New Threats to Human Security in the Anthropocene: Demanding greater solidarity

Publication Date

February 8, 2022

Page Number


Link to Report



New Threats to Human Security in the Anthropocene

The New Threats to Human Security in the Anthropocene report points out that public perception of safety and security is low worldwide despite years of development success. Groups benefiting from some of the highest health, wealth, and education outcomes present more significant anxiety than ten years ago. To cover this disconnection between development and security, “greater solidarity across borders and a new approach to development, allowing people to live free from want, fear, anxiety and indignity” is needed.

Part 1

In Part 1, the report revisits the concept of Human Security. Further, it gives a brief account of the human security concept’s origins, achievements, and challenges. Later on, it covers a cluster of shifting threats that have become more prominent in recent years. These include “digital technologies, inequalities, conflicts, and the ability of healthcare systems to tackle new challenges like the COVID-19 pandemic.”

According to the report, to address these threats, policymakers will require to consider protection, empowerment, and solidarity together. Otherwise, human security, planetary considerations and human development will not work together correctly. In other words, solutions for one problem shouldn’t exacerbate other issues.

It notes the strong association between declining levels of trust and feelings of insecurity. Higher levels of perceived human insecurity make people three times less likely to find others trustworthy. Therefore, the promotion of agency as a social imperative is necessary to achieve change.

Part 2

In Part 2, the report goes deeper into the new generation of threats to human security. For example, digital technologies can expand human freedoms, but they can also have unintended consequences that endanger human security. Chapter 3 explores some of the threats posed by digital technologies. Firstly, it discusses how common cybersecurity attacks and new technological tools can affect it.

Then, it explores the risk of human rights being compromised as part of the response to cyber harm. Also, it covers how increasing reliance on artificial intelligence (AI) algorithms may erode human security. Finally, it investigates how unequal access to technology affects human security.

Chapter 4 focuses on the study of conflict among people, not disputes. Building on widely accepted definitions of conflict, it extends the analysis to examine complex threats to human security. It shows how a new approach based on protection, empowerment and solidarity can support the establishment of just and peaceful societies.

Chapter 5 studies the persistence of inequalities in human development and discrimination and its direct impact on dignity. They have destabilizing consequences globally and direct and practical effects on human development. Therefore, it delves into the different experiences of horizontal inequalities linked to overlapping identities. In this sense, it describes the importance of seeing human beings as agents, not victims, by analyzing how different social groups experience challenges to human security.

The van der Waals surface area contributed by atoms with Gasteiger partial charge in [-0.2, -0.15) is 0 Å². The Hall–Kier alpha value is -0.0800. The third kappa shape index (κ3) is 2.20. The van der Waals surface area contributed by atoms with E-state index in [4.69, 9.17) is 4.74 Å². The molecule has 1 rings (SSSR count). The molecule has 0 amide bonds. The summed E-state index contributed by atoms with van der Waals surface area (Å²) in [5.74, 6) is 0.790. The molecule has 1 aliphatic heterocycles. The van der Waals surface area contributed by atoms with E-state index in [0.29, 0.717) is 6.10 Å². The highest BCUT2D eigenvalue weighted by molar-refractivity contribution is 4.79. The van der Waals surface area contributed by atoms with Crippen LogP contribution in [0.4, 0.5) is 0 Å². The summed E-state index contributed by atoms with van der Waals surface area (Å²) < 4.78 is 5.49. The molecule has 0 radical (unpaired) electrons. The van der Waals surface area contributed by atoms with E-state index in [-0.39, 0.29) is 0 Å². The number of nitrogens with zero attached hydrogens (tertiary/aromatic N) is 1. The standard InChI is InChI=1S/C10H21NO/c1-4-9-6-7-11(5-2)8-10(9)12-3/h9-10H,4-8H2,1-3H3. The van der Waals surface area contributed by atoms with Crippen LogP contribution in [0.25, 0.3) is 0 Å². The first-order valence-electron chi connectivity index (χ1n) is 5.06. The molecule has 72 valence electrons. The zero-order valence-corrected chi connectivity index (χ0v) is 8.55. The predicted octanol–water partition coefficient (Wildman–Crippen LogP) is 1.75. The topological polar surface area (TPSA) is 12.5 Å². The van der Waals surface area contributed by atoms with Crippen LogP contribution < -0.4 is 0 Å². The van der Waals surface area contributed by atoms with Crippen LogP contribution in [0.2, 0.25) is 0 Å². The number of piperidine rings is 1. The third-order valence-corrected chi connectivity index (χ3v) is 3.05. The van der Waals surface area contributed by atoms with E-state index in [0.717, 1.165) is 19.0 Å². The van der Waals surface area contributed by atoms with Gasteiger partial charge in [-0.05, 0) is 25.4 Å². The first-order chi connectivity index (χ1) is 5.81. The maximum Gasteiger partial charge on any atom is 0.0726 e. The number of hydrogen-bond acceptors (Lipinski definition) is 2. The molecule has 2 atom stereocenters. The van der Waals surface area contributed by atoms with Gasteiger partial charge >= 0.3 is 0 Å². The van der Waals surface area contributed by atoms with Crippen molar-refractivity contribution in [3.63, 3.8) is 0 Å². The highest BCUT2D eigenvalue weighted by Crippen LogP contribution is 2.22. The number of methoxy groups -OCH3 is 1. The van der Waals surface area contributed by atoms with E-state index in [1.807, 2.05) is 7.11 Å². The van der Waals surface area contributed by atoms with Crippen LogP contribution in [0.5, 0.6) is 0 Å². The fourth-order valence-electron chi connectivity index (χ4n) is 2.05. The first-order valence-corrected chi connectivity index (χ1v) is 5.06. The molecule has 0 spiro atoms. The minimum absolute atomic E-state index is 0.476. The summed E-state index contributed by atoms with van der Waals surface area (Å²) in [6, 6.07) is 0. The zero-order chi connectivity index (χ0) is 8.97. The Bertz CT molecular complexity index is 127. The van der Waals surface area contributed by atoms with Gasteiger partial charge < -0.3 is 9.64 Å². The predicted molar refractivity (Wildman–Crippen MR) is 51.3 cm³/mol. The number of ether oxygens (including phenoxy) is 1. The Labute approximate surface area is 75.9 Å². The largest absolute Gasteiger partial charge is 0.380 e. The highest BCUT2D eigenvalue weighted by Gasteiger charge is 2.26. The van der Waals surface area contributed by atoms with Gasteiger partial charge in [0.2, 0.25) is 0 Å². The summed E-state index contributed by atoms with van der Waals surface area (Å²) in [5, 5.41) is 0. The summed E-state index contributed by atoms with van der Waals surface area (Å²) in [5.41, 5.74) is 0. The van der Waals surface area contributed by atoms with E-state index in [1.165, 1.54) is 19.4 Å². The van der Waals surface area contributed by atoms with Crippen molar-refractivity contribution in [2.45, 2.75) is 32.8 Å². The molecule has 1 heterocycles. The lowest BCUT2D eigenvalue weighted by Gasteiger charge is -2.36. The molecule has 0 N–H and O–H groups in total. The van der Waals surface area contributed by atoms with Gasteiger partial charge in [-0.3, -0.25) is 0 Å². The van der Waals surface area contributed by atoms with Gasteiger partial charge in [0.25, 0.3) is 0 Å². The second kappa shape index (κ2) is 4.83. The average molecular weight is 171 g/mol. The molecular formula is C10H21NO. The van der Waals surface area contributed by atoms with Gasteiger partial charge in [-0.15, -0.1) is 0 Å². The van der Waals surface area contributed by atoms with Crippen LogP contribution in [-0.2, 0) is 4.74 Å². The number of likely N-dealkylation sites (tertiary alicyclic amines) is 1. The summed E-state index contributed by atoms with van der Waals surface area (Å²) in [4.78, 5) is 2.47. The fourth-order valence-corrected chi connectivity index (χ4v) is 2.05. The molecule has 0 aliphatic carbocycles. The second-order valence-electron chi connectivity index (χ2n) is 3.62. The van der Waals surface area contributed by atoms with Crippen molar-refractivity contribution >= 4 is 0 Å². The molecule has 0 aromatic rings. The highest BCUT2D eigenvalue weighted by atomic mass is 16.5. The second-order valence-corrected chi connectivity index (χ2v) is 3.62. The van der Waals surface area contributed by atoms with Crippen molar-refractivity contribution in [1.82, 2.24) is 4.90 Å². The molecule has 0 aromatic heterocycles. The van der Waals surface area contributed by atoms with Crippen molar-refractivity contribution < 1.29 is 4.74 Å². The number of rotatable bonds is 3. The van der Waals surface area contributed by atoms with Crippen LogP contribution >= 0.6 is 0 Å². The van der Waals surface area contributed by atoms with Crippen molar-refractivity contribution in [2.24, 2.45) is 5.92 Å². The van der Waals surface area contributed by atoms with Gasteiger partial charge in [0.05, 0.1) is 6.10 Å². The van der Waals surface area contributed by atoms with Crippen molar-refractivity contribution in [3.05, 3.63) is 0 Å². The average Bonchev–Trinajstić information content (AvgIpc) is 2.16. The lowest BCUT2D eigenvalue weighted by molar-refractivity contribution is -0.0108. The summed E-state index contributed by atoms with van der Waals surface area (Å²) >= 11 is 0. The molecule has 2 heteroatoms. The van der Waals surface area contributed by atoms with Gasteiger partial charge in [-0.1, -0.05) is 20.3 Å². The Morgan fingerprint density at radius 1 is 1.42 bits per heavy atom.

Chapter 6 explores the gap between health threats and the capacity of health systems to cope with them. The report introduces a new Health Care Universality Index (HCUI) based on a broad concept of universality. Includes adequate coverage, generosity and equity. The chapter then discusses the uneven recovery after COVID-19. But, more important, it highlights the opportunity to create a new generation of human security through universality.

Other new findings:

  • Conflict levels are currently rising, with some 1.2 billion people living in conflict-affected areas; 560 million reside in countries not classified as fragile contexts.
  • Highly developed countries tend to capitalize on the benefits and suffer less of the consequences, highlighting how climate change is deepening inequalities.
  • Traditional ideas about vulnerable countries to the conflict should be revisited. About 1.2 billion people live in conflict-affected areas. Almost half of them (560 million) are in countries not usually considered fragile.
  • In 2021, global life expectancy declined for the second year. It was dropping by about one and a half years on average compared to a pre-COVID world.
  • There are significant gaps in healthcare systems between countries with low and very high human development. According to the report’s new Healthcare Universalism Index, between 1995 and 2017, the inequality in healthcare performance worsened.


To sum up, The New Threats to Human Security in the Anthropocene report makes a solid case of how crucial it is to “move away from fragmented efforts to jointly address climate change, biodiversity loss, conflict, migration and refugees, pandemics and data protection.” Systematic, ongoing and universal attention to solidarity as a call to pursue human security must become an ethical imperative.

To download the report, click here.